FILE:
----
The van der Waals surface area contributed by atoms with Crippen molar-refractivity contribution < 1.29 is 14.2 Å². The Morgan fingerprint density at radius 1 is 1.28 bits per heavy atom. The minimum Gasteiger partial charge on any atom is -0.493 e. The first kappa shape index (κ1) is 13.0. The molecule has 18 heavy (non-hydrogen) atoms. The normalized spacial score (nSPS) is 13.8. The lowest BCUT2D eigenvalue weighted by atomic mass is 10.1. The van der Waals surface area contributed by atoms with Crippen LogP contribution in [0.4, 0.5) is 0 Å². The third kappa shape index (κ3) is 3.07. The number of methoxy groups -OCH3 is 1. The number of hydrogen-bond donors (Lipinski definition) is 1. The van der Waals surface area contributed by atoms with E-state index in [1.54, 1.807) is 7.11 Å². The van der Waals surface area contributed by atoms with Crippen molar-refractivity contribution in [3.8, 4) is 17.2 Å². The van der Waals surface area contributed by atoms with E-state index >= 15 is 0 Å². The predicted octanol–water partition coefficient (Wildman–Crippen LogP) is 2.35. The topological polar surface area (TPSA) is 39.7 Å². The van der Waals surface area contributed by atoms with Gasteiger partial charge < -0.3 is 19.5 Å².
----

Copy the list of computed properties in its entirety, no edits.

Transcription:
The van der Waals surface area contributed by atoms with Crippen molar-refractivity contribution < 1.29 is 14.2 Å². The Morgan fingerprint density at radius 1 is 1.28 bits per heavy atom. The minimum Gasteiger partial charge on any atom is -0.493 e. The first kappa shape index (κ1) is 13.0. The molecule has 18 heavy (non-hydrogen) atoms. The normalized spacial score (nSPS) is 13.8. The lowest BCUT2D eigenvalue weighted by atomic mass is 10.1. The van der Waals surface area contributed by atoms with Crippen LogP contribution in [0.4, 0.5) is 0 Å². The third kappa shape index (κ3) is 3.07. The number of methoxy groups -OCH3 is 1. The number of hydrogen-bond donors (Lipinski definition) is 1. The van der Waals surface area contributed by atoms with E-state index in [1.54, 1.807) is 7.11 Å². The van der Waals surface area contributed by atoms with Crippen molar-refractivity contribution in [3.8, 4) is 17.2 Å². The van der Waals surface area contributed by atoms with E-state index >= 15 is 0 Å². The predicted octanol–water partition coefficient (Wildman–Crippen LogP) is 2.35. The topological polar surface area (TPSA) is 39.7 Å². The van der Waals surface area contributed by atoms with Gasteiger partial charge < -0.3 is 19.5 Å².